Hydroelectric turbines could soon power Parliament by harnessing the tidal power of the Thames: Commons speaker Sir Lindsay Hoyle puts forward radical proposal to help reduce energy costs
- Commons Speaker has suggested using tidal energy to generate electricity
- The idea is one option put forward to reduce energy costs at the Grade I site
- Proposal emerged as Prime Minister Liz Truss announced a lift on fracking ban
The tidal power of the Thames could be used to help Parliament cope with the cost-of-living crisis under radical plans suggested by the Commons Speaker.
Sir Lindsay Hoyle has asked experts involved in the massive but long-delayed project to refurbish the Palace of Westminster to look into the feasibility of generating hydroelectricity for the Grade I-listed complex from the river that flows past it.
The idea – to consider installing hydroelectric turbines alongside the famous Commons Terrace – is understood to be just one of the options for reducing energy costs on the parliamentary estate, which is also a World Heritage site.
Sir Lindsay Hoyle has asked experts involved in the refurbishment of the Palace of Westminster to look into the feasibility of generating hydroelectricity from the River Thames
The Speaker’s proposals emerged after Liz Truss announced she was lifting the ban on fracking as part of the Government’s response to the energy crisis.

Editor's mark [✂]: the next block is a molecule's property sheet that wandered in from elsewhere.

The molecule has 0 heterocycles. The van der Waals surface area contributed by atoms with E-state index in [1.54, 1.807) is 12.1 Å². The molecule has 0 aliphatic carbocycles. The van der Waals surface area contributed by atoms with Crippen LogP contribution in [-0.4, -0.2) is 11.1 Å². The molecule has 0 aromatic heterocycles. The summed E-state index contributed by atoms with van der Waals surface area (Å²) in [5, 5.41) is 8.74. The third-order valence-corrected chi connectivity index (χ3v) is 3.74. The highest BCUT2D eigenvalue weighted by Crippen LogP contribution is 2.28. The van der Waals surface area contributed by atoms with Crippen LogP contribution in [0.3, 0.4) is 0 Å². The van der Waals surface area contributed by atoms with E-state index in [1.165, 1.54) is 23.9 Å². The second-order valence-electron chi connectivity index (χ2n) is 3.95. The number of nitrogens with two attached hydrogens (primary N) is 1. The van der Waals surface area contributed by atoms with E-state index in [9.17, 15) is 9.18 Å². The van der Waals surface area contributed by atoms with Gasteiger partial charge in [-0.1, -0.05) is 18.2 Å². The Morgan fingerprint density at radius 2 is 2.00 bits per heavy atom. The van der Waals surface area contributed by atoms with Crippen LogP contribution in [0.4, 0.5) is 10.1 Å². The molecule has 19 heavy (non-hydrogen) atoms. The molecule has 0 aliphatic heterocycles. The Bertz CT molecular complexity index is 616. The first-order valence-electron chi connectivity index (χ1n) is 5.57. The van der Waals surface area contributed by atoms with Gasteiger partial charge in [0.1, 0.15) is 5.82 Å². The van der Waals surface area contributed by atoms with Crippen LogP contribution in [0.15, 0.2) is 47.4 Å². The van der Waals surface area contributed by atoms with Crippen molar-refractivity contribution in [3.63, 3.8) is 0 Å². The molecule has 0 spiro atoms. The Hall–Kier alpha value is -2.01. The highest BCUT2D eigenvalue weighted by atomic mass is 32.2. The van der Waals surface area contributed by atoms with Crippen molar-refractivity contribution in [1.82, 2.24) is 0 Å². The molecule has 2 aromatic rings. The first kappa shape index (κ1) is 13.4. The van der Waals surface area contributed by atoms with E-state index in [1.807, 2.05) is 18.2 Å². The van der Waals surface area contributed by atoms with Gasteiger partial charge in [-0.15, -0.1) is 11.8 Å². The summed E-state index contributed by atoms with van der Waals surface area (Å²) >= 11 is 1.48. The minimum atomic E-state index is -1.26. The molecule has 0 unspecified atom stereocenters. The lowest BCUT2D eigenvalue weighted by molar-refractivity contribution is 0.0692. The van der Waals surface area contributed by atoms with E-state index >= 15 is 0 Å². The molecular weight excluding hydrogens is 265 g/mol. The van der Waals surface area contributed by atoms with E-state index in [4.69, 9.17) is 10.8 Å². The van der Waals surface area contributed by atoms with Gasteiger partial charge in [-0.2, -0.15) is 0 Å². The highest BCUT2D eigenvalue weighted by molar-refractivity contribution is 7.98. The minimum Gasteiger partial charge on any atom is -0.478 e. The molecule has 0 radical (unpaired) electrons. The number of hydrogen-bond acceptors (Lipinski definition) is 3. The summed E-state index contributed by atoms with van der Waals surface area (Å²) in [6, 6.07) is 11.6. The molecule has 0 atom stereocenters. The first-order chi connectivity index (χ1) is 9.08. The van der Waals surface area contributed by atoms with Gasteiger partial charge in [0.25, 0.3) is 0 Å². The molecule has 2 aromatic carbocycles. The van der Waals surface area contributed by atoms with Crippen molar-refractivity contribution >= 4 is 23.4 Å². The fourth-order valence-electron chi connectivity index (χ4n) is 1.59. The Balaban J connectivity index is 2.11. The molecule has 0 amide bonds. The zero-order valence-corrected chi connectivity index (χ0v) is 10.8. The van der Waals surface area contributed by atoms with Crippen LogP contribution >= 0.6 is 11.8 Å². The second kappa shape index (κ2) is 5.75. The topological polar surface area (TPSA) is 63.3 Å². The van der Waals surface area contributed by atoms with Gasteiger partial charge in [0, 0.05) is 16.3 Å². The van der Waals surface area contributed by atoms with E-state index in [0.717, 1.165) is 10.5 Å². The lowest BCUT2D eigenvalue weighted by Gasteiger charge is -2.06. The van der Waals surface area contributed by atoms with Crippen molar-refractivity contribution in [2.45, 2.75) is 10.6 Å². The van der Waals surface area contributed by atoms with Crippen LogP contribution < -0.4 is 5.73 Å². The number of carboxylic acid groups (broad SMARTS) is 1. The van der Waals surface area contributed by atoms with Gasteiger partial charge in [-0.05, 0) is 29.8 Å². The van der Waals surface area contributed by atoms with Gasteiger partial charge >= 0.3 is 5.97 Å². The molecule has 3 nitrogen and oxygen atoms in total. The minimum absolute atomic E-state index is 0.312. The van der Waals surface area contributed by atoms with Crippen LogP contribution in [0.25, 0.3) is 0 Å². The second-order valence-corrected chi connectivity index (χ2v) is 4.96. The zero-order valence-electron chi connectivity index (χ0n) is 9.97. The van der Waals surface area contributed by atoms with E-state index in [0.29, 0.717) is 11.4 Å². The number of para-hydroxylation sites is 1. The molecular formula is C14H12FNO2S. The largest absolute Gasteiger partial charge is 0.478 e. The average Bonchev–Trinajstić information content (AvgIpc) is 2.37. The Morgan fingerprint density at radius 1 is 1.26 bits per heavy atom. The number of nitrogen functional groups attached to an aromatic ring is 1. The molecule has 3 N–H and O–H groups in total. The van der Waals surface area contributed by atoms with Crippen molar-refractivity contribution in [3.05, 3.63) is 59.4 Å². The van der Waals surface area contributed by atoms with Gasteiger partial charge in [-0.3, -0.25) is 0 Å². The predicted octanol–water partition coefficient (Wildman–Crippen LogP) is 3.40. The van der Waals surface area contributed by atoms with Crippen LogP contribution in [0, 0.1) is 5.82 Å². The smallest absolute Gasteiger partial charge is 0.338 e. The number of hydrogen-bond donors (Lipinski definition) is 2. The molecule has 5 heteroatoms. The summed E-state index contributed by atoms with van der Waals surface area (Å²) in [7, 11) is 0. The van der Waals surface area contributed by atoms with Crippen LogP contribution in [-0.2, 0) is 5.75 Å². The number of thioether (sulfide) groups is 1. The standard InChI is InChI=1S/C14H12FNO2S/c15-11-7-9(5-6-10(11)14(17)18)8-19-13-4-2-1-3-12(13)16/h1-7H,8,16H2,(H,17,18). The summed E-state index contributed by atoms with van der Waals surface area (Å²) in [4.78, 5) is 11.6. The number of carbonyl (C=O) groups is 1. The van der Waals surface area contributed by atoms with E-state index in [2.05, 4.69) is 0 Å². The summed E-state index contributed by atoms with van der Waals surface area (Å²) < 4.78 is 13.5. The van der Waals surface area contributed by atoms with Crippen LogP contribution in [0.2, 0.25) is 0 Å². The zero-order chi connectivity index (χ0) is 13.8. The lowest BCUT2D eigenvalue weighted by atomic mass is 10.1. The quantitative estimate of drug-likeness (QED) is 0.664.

The new Prime Minister told MPs that the moratorium in place since 2019 would be lifted in areas where local communities support the technology.
Last night, sources close to Sir Lindsay dismissed warnings that the Thames was not deep enough at Westminster to install a turbine.
One said: ‘It might be too shallow at the House of Lords’ end but at the Commons end it’s much deeper.’
Allies also pointed out that the late Queen had installed hydroelectric turbines at Windsor Castle and at her beloved Balmoral.
Two years ago, she overcame objections from the local council to win permission for a turbine at Balmoral expected to generate power worth £650,000 a year – enough to supply the estate, with a potential surplus to be sold to the National Grid.
The Speaker’s proposals emerged after Liz Truss announced she was lifting the ban on fracking as part of the Government’s response to the energy crisis
However, some experts poured cold water on Sir Lindsay’s plan – with one saying that a Terrace-side turbine would probably only generate enough power to boil a kettle.
Neil Kermode, of the European Marine Energy Centre, warned that the river outside the Commons was too shallow to make a turbine worthwhile.
He said: ‘It’s about two metres deep at low tide so that would limit the size of machines.’
Some experts poured cold water on Sir Lindsay’s plan – with one saying that a Terrace-side turbine at the Parliament site would probably only generate enough power to boil a kettle
The Port of London Authority indicated that ‘current technology is not well suited to environments like the Thames, with its large tidal range and heavy silt burden’.
There have also been concerns about the effect of a turbine on river traffic.
The Speaker’s allies admitted it was not clear yet ‘whether it would even be possible’ to install a turbine but insisted the idea should at least be examined.
Source: Read Full Article